There is great potential for U.S. diaspora scientists and engineers to play a pivotal role in knowledge transfer, entrepreneurship, and commercialization of ideas in their countries of origin or heritage. Take for example the research work of Imran Khan, an Assistant Professor in the Department of Pathology and Laboratory Medicine at the Center for Comparative Medicine at the UC Davis Medical Center. Khan, together with his colleague Paul Luciw in the same department led the development of a low-cost, quick screening technique to identify whether children have reached a deadly stage of tuberculosis.

At least 600 million people in Pakistan, India and Bangladesh are infected with the tuberculosis bacterium Mycobacterium tuberculosis and about 400,000 die from the disease in South Asia every year. This new screening which can benefit millions of people worldwide resulted from research collaborations with their Pakistani colleagues at the Arid Agriculture University and Punjab University under a joint Pakistan-U.S. Science and Technology Program funded by USAID and the State Department.

The U.S. government is striving to offer more opportunities to build strong collaborative partnerships in science and technology around the world. In 2011, USAID launched the Partnerships for Enhanced Engagement in Research (PEER) Science program, a partnership between the USAID and the NSF that provides funding support to researchers from 87 eligible countries working collaboratively with NSF-funded scientists based in the U.S. These collaborations can lead to dramatic breakthroughs in development-related topics such as natural resource management in the Philippines, water issues in the Middle East and North Africa, biodiversity in the Lower Mekong Region and Brazil, and climate change adaptation in the Maldives.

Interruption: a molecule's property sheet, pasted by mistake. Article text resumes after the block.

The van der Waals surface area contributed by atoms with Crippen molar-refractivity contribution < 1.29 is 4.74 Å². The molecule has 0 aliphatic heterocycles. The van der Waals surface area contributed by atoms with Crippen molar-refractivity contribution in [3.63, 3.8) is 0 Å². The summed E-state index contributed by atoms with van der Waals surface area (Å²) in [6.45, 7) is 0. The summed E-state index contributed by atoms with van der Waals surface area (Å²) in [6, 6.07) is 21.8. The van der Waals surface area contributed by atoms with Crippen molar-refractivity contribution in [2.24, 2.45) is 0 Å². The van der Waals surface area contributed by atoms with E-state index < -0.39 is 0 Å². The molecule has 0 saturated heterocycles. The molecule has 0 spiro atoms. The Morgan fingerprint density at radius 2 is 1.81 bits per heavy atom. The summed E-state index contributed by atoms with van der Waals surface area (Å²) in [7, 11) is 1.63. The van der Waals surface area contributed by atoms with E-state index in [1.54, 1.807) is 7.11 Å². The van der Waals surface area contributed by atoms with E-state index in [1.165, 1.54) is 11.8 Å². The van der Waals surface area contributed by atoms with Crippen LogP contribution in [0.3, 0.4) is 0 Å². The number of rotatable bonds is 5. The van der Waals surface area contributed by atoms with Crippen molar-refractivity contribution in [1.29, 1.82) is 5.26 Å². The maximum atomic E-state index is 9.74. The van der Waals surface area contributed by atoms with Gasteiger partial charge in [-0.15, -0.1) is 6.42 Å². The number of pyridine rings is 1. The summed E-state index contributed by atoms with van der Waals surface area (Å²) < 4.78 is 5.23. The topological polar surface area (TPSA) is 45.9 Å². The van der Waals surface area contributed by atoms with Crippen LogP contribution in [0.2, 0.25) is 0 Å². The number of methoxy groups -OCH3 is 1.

While some may chide the “brain drain” of highly-skilled individuals who leave their countries of origin for better opportunities, the fact is that there are many science and engineering diaspora networks that maintain ties and help build scientific capacity in their home countries.

Take for example the efforts of the Caribbean diaspora to establish a Caribbean Diaspora for Science, Technology and Innovation, a collection of Caribbean professionals who have an interest in building scientific capacity to benefit the development of the Caribbean Region. Or of the Irish scientific diaspora community to create the Wild Geese Network of Irish Scientists to connect Irish scientific, technological and engineering diaspora, disseminate information about funding opportunities and forge networks to create bilateral partnerships.

The global challenges in access to energy, sustainability, agriculture, health, education and infrastructure that underlie poverty require not just resources but talent. The community of science and engineering diasporas in the United States is a valuable asset and a key stakeholder group in our diplomacy and development policies. Their expertise, combined with an inherent cultural awareness and sensitivity that cannot be acquired, can help the U.S. government dream bigger and find the next “moonshot” solutions as we reshape the way we think about science for development.

About the Author

Romi Bhatia is a Senior Advisor for Diaspora Partnerships in the Global Partnerships Division at the US Agency for International Development. He is part of the core team that is helping to drive the Agency’s engagement with diaspora communities in the U.S. in order to achieve development objectives of the Agency.